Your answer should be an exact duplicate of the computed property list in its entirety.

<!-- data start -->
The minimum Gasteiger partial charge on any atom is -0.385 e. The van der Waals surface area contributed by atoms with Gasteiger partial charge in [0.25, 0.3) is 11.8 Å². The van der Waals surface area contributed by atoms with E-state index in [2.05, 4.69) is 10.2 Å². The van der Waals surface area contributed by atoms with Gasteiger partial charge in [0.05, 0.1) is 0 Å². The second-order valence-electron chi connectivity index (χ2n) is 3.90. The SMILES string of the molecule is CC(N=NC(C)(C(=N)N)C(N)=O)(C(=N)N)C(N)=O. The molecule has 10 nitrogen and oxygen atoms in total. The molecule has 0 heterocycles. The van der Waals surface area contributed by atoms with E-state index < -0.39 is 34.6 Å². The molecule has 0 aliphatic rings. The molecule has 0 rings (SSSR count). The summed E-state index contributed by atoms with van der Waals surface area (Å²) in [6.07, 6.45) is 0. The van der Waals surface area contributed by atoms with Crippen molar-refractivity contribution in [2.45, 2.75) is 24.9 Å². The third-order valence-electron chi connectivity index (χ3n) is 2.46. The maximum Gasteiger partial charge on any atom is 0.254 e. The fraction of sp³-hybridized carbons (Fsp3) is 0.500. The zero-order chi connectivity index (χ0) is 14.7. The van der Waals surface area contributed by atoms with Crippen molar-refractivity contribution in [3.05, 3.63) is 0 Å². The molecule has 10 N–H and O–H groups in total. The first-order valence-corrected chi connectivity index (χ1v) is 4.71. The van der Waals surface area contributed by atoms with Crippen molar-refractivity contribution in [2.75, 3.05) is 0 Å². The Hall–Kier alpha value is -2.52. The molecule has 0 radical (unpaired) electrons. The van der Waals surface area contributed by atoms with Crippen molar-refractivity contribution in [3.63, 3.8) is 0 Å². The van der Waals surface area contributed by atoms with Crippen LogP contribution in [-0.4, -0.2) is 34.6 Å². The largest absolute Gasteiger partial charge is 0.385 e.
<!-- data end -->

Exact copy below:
The minimum Gasteiger partial charge on any atom is -0.385 e. The van der Waals surface area contributed by atoms with Gasteiger partial charge in [0.25, 0.3) is 11.8 Å². The van der Waals surface area contributed by atoms with E-state index in [2.05, 4.69) is 10.2 Å². The van der Waals surface area contributed by atoms with Gasteiger partial charge in [0.05, 0.1) is 0 Å². The second-order valence-electron chi connectivity index (χ2n) is 3.90. The SMILES string of the molecule is CC(N=NC(C)(C(=N)N)C(N)=O)(C(=N)N)C(N)=O. The molecule has 10 nitrogen and oxygen atoms in total. The molecule has 0 heterocycles. The van der Waals surface area contributed by atoms with E-state index < -0.39 is 34.6 Å². The molecule has 0 aliphatic rings. The molecule has 0 rings (SSSR count). The summed E-state index contributed by atoms with van der Waals surface area (Å²) in [6.07, 6.45) is 0. The van der Waals surface area contributed by atoms with Crippen molar-refractivity contribution in [2.45, 2.75) is 24.9 Å². The third-order valence-electron chi connectivity index (χ3n) is 2.46. The maximum Gasteiger partial charge on any atom is 0.254 e. The fraction of sp³-hybridized carbons (Fsp3) is 0.500. The zero-order chi connectivity index (χ0) is 14.7. The van der Waals surface area contributed by atoms with Crippen molar-refractivity contribution in [3.05, 3.63) is 0 Å². The molecule has 10 N–H and O–H groups in total. The first-order valence-corrected chi connectivity index (χ1v) is 4.71. The van der Waals surface area contributed by atoms with Crippen molar-refractivity contribution in [2.75, 3.05) is 0 Å². The Hall–Kier alpha value is -2.52. The molecule has 0 radical (unpaired) electrons. The van der Waals surface area contributed by atoms with Crippen molar-refractivity contribution in [3.63, 3.8) is 0 Å². The van der Waals surface area contributed by atoms with Crippen LogP contribution in [-0.4, -0.2) is 34.6 Å². The largest absolute Gasteiger partial charge is 0.385 e.